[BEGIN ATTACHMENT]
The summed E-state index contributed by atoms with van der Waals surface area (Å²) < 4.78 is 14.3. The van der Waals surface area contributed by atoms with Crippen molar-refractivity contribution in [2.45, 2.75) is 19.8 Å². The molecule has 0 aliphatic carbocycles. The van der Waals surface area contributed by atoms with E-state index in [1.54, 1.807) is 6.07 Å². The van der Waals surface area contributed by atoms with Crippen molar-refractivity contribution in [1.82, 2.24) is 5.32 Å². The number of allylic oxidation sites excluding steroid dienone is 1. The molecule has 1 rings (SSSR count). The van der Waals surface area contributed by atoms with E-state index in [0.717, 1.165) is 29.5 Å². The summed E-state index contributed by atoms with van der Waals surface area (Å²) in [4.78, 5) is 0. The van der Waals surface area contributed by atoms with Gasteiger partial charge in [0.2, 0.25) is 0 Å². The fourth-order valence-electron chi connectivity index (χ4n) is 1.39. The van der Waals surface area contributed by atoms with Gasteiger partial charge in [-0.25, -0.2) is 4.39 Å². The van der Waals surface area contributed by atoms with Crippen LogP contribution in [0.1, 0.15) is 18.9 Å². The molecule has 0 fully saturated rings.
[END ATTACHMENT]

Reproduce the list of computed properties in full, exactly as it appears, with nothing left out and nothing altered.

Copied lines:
The summed E-state index contributed by atoms with van der Waals surface area (Å²) < 4.78 is 14.3. The van der Waals surface area contributed by atoms with Crippen molar-refractivity contribution in [2.45, 2.75) is 19.8 Å². The molecule has 0 aliphatic carbocycles. The van der Waals surface area contributed by atoms with E-state index in [1.54, 1.807) is 6.07 Å². The van der Waals surface area contributed by atoms with Crippen molar-refractivity contribution in [1.82, 2.24) is 5.32 Å². The number of allylic oxidation sites excluding steroid dienone is 1. The molecule has 1 rings (SSSR count). The van der Waals surface area contributed by atoms with E-state index in [0.717, 1.165) is 29.5 Å². The summed E-state index contributed by atoms with van der Waals surface area (Å²) in [4.78, 5) is 0. The van der Waals surface area contributed by atoms with Gasteiger partial charge in [0.2, 0.25) is 0 Å². The fourth-order valence-electron chi connectivity index (χ4n) is 1.39. The van der Waals surface area contributed by atoms with Gasteiger partial charge in [-0.25, -0.2) is 4.39 Å². The van der Waals surface area contributed by atoms with Crippen LogP contribution in [0.1, 0.15) is 18.9 Å². The molecule has 0 fully saturated rings.